Trend Results : Honeybees

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Robotics modelled on bees

In a project funded by the Austrian Science Fund FWF, a research group from Graz is investigating the behaviour of young honeybees immediately after hatching and successfully transfers this to robots. The bees' brood-care strategies turn out to be surprisingly efficient.

Robotic bees could take the sting out of Colony Collapse Disorder

GUEST: America’s agricultural sector faces an unprecedented crisis. Native honeybees, one of the most prolific pollinators in the animal kingdom, are dying off at an unprecedented rate from Colony Collapse Disorder (CCD) and threatening an ecosystem service worth about $15 billion. Show More Summary

Honeybees Could Play a Role in Developing New Antibiotics

An antimicrobial compound made by honeybees could become the basis for new antibiotics, according to new research at the University of Illinois at Chicago.

Nectar Flow Is Over, Robbing Is Starting

The nectar flow is over for most of us. I have heard that robbing is happening to some beekeepers. For honeybees, robbing starts with the end of the nectar flow. Robbing from wasps and hornets starts usually around mid to late August. Show More Summary

Bee larvae fed beebread have no chance of becoming queen

Whether a honeybee larva becomes a queen or a worker is down to the food it is given – and the amount of plant RNA in it

Cross-kingdom regulation of honeybee caste development by dietary plant miRNAs

(Nanjing University School of Life Sciences) Honeybee larvae develop into workers but not queens, in part, because their diet of beebread/pollen is enriched in plant miRNAs. While miRNAs are generally negative regulators of gene expression...Show More Summary

Honeybees become workers or queens depending on the plant microRNAs in their diet

Bee larvae develop into workers, in part, because their diet of pollen and honey, called beebread, is rich in plant regulatory molecules called microRNAs, which delay development and keep their ovaries inactive. Xi Chen of Nanjing University in China and colleagues, report these August 31, 2017 in PLOS Genetics.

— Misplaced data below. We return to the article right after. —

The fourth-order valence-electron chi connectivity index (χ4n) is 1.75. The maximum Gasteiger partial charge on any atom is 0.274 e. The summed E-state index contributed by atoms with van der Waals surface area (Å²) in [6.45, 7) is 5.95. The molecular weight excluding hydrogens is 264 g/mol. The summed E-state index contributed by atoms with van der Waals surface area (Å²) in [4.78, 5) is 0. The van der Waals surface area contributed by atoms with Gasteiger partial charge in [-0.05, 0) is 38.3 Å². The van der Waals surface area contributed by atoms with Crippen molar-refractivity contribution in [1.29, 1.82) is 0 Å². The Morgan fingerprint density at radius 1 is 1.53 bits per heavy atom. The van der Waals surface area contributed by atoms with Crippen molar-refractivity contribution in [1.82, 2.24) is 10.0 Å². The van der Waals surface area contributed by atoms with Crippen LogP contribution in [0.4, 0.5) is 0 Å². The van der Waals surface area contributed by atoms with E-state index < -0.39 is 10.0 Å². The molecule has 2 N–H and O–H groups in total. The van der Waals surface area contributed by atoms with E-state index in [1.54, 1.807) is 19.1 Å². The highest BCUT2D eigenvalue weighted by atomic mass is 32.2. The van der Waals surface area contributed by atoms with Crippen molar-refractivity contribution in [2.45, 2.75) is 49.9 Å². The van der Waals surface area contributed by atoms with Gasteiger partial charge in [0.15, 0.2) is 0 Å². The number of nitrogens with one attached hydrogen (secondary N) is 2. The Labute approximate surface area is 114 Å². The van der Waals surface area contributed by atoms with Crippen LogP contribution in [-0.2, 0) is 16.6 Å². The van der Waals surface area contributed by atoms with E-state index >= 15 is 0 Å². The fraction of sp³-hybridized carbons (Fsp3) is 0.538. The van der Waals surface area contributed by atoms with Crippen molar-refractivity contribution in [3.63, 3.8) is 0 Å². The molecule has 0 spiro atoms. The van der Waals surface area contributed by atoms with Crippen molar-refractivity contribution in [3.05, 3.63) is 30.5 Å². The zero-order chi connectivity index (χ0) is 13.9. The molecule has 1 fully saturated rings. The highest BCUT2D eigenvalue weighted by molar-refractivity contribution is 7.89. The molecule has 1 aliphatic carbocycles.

A honeybee struggles to escape the grip of a fearsome beewolf

When beewolves have mated, the females hunt for honeybees. Once they have been paralysed with a sting, the bees form a living larder for her young

Evolutionary ecology could benefit beekeepers battling diseases

Some commercial beekeeping practices may harm honeybees more than help them, scientists warn in a paper published in the journal Nature Ecology & Evolution.

Evolutionary ecology could benefit beekeepers battling diseases

(Emory Health Sciences) A review paper draws on scientific studies to recommend ways to reduce honeybee disease impacts, such as limiting the mixing of bees between colonies and supporting natural bee behaviors that provide disease resistance.

How home security resembles dancing honeybees

The earliest forms of biological communication between single-celled organisms have survived evolution to exist in all species, including humans.

Varroa mites—bees' archenemies—have genetic holes in their armor

Seemingly indestructible Varroa mites have decimated honeybee populations and are a primary cause of colony collapse disorder, or CCD.

Varroa mites -- bees' archenemies -- have genetic holes in their armor

(Michigan State University) Seemingly indestructible Varroa mites have decimated honeybee populations and are a primary cause of colony collapse disorder, or CCD.Michigan State University scientists have found genetic holes in the pests' armor that could potentially reduce or eliminate the marauding invaders. Show More Summary

Snapchat added a new limited-time lens that turns you into Pikachu

Snapchat is known for it's silly face filters that turn users into puppies, rabbits, or honeybees. Starting Monday, Snap is partnering with The Pokémon Company to turn users into a new but familiar character: Pikachu.  For a limited time, a Pikachu filter will be available on Snapchat. Show More Summary

Technology tracks 'bee talk' to help improve honey bee health

(Simon Fraser University) A Simon Fraser University researcher has devised a new bee monitoring system to better understand what more than 20,000 honeybees housed in hives in a local field are 'saying' to each other -- looking for clues about their health.

Paris's urban rooftop hives hope to preserve honeybees

To check the beehives he has set up on the roof of the sprawling Monnaie de Paris on the banks of the River Seine, Audric de Campeau slips on a harness over tan-coloured trousers. The beekeeper then hooks his leg harness to a metal cable anchored to the roof's edge, running the length of the entire structure. Show More Summary

Oh Great, Another Way Humans Are Screwing With Pollinators

Image. Bee Movie On Monday, the USDA brought us some much needed good news, when it reported data suggesting that honeybees might finally be bouncing back from colony collapse disorder. Today, a team of scientists countered with some seriously bummer pollinator news. Show More Summary

Saving the Bees: Honeybee Populations on the Rise After Colony Collapse Disorder

The number of hives lost to colony collapse disorder was down 27 percent from a year earlier.

Crapemyrtle – Will Honeybees Be Affected By Insecticide

Q: Will honeybees be affected if I apply a systemic insecticide to my crapemyrtle to control aphids?  A: Crapemyrtle flowers don’t contain nectar, so the effect on bees is minimal. However, other pollinators visit crapemyrtle flowers to feed on pollen. Native bees and other beneficial insects use the pollen to feed their offspring. Although it […]

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